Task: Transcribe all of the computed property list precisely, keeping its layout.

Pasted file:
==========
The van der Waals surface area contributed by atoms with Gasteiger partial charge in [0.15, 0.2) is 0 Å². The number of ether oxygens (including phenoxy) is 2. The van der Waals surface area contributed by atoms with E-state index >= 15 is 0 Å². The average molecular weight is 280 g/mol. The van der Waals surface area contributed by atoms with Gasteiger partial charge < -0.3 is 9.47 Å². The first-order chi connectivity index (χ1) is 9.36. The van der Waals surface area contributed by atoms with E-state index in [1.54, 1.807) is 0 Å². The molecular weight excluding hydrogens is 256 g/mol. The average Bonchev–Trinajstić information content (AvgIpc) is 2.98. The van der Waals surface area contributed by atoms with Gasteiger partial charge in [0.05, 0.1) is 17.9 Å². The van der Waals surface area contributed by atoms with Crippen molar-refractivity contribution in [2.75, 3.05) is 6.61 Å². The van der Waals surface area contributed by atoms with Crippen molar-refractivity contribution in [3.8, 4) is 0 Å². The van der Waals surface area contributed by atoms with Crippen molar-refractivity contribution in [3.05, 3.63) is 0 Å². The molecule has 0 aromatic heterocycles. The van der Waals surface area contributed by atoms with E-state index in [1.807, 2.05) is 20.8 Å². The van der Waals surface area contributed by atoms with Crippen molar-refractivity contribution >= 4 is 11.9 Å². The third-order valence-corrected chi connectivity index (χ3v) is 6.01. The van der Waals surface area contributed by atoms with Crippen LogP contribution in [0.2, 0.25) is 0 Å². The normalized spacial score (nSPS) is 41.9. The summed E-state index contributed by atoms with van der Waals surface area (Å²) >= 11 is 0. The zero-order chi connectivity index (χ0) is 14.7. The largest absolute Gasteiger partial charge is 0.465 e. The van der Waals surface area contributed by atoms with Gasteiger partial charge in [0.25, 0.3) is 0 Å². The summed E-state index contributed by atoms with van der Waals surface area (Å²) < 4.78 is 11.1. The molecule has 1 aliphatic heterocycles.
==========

The van der Waals surface area contributed by atoms with Gasteiger partial charge in [0.15, 0.2) is 0 Å². The number of ether oxygens (including phenoxy) is 2. The van der Waals surface area contributed by atoms with E-state index >= 15 is 0 Å². The average molecular weight is 280 g/mol. The van der Waals surface area contributed by atoms with Gasteiger partial charge < -0.3 is 9.47 Å². The first-order chi connectivity index (χ1) is 9.36. The van der Waals surface area contributed by atoms with E-state index in [1.54, 1.807) is 0 Å². The molecular weight excluding hydrogens is 256 g/mol. The average Bonchev–Trinajstić information content (AvgIpc) is 2.98. The van der Waals surface area contributed by atoms with Gasteiger partial charge in [0.05, 0.1) is 17.9 Å². The van der Waals surface area contributed by atoms with Crippen molar-refractivity contribution in [2.75, 3.05) is 6.61 Å². The van der Waals surface area contributed by atoms with Crippen molar-refractivity contribution in [3.8, 4) is 0 Å². The van der Waals surface area contributed by atoms with Crippen molar-refractivity contribution in [3.05, 3.63) is 0 Å². The molecule has 0 aromatic heterocycles. The van der Waals surface area contributed by atoms with E-state index in [1.807, 2.05) is 20.8 Å². The van der Waals surface area contributed by atoms with Crippen molar-refractivity contribution >= 4 is 11.9 Å². The third-order valence-corrected chi connectivity index (χ3v) is 6.01. The van der Waals surface area contributed by atoms with Crippen LogP contribution in [0.2, 0.25) is 0 Å². The normalized spacial score (nSPS) is 41.9. The summed E-state index contributed by atoms with van der Waals surface area (Å²) >= 11 is 0. The zero-order chi connectivity index (χ0) is 14.7. The largest absolute Gasteiger partial charge is 0.465 e. The van der Waals surface area contributed by atoms with Gasteiger partial charge in [0.25, 0.3) is 0 Å². The summed E-state index contributed by atoms with van der Waals surface area (Å²) < 4.78 is 11.1. The molecule has 1 aliphatic heterocycles.